The Impact of Public Opinion on U.S. Foreign Policy since Vietnam: Constraining the Colossus

By Richard Sobel | Go to book overview

V
THE BOSNIA CASE
FROM NONINTERVENTION
TO INTERVENTION

THE BOSNIA CASE STUDY EXAMINES THE CONNECTIONS BETWEEN AMERICAN PUBLIC opinion and the policies of both the Bush and Clinton administrations after the breakup of Yugoslavia following the end of the Cold War. In particular, it focuses on the fighting in Bosnia from 1992 to 1995. Chapter 11 reviews the historical background, the events on the ground, and the American policy responses to them by the two administrations. Parallel to its examination of the respective events and policies, the chapter looks at the attitudes of the American public as expressed in polls, congressional debates, and the media. The goal of the case study is to establish whether opinion had an impact on policy and if so, how much and what kind. Chapter 12 examines the actual impact of public sentiment on Bush administration policy in 1992 and 1993, while Chapter 13 looks at the impact of opinion on Clinton administration policies from 1993 to 1996.

In the Bush administration, the key decision-makers were, as for the most part in the Gulf War case, President George Bush, Secretaries of State James Baker and Lawrence Eagleburger, and Secretary of Defense Richard Cheney. In the Clinton administration, they were President Bill Clinton, Secretary of State Warren Christopher, and Secretary of Defense William Perry.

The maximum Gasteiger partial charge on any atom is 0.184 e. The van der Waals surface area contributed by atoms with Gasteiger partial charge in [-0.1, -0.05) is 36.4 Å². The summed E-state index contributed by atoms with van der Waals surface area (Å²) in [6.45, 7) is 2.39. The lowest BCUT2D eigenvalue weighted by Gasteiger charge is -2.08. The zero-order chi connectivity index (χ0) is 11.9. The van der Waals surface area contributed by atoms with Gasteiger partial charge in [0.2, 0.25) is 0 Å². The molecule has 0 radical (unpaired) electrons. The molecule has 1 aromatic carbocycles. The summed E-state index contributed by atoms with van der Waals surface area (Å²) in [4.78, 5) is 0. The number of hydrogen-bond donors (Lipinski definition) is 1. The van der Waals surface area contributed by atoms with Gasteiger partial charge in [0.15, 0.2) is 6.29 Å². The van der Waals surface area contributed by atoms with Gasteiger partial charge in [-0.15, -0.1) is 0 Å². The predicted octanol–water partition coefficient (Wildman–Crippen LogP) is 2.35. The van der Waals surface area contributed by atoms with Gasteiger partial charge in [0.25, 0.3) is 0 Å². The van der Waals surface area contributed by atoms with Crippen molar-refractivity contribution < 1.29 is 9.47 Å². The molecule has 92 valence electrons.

For the Bosnia crisis, there are three major benchmarks for the Bush administration and three for the Clinton administration. The first Bush benchmark was the beginning of the fighting in April 1992. The second was the response to the escalation of Serb attacks in early 1992. And the third was the shift to a policy of great engagement in December 1992.

The first Clinton benchmark was the push for NATO airstrikes after the first Sarajevo market massacre in February 1994. The second benchmark was the mid-1995 intensification of U.S. engagement through robust airstrikes. The third benchmark was the Dayton negotiations and accords in late 1995.

Chapters 12 and 13 enlarge and deepen the study of this nexus between opinion and policy by analyzing each major policymaker in the Bush and Clinton administrations separately to establish the particular contribution of public opinion to their

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